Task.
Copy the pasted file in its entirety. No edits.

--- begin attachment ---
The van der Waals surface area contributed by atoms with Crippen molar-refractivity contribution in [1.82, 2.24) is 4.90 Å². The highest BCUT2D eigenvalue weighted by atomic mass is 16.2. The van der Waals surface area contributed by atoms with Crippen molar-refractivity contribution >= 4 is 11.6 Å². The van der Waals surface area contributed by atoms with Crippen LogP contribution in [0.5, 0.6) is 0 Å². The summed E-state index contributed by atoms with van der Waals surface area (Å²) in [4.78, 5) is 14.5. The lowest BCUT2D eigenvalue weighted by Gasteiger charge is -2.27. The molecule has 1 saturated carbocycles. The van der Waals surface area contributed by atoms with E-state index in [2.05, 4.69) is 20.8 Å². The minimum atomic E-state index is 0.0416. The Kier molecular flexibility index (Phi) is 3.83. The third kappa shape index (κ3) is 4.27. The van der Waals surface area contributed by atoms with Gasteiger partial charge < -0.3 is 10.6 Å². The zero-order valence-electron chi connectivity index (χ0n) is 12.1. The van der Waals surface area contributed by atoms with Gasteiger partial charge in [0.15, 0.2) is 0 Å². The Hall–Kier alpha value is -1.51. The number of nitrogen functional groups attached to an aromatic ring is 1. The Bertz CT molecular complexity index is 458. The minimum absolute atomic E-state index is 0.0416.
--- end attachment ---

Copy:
The van der Waals surface area contributed by atoms with Crippen molar-refractivity contribution in [1.82, 2.24) is 4.90 Å². The highest BCUT2D eigenvalue weighted by atomic mass is 16.2. The van der Waals surface area contributed by atoms with Crippen molar-refractivity contribution >= 4 is 11.6 Å². The van der Waals surface area contributed by atoms with Crippen LogP contribution in [0.5, 0.6) is 0 Å². The summed E-state index contributed by atoms with van der Waals surface area (Å²) in [4.78, 5) is 14.5. The lowest BCUT2D eigenvalue weighted by Gasteiger charge is -2.27. The molecule has 1 saturated carbocycles. The van der Waals surface area contributed by atoms with E-state index in [2.05, 4.69) is 20.8 Å². The minimum atomic E-state index is 0.0416. The Kier molecular flexibility index (Phi) is 3.83. The third kappa shape index (κ3) is 4.27. The van der Waals surface area contributed by atoms with Gasteiger partial charge < -0.3 is 10.6 Å². The zero-order valence-electron chi connectivity index (χ0n) is 12.1. The van der Waals surface area contributed by atoms with Gasteiger partial charge in [0.15, 0.2) is 0 Å². The Hall–Kier alpha value is -1.51. The number of nitrogen functional groups attached to an aromatic ring is 1. The Bertz CT molecular complexity index is 458. The minimum absolute atomic E-state index is 0.0416.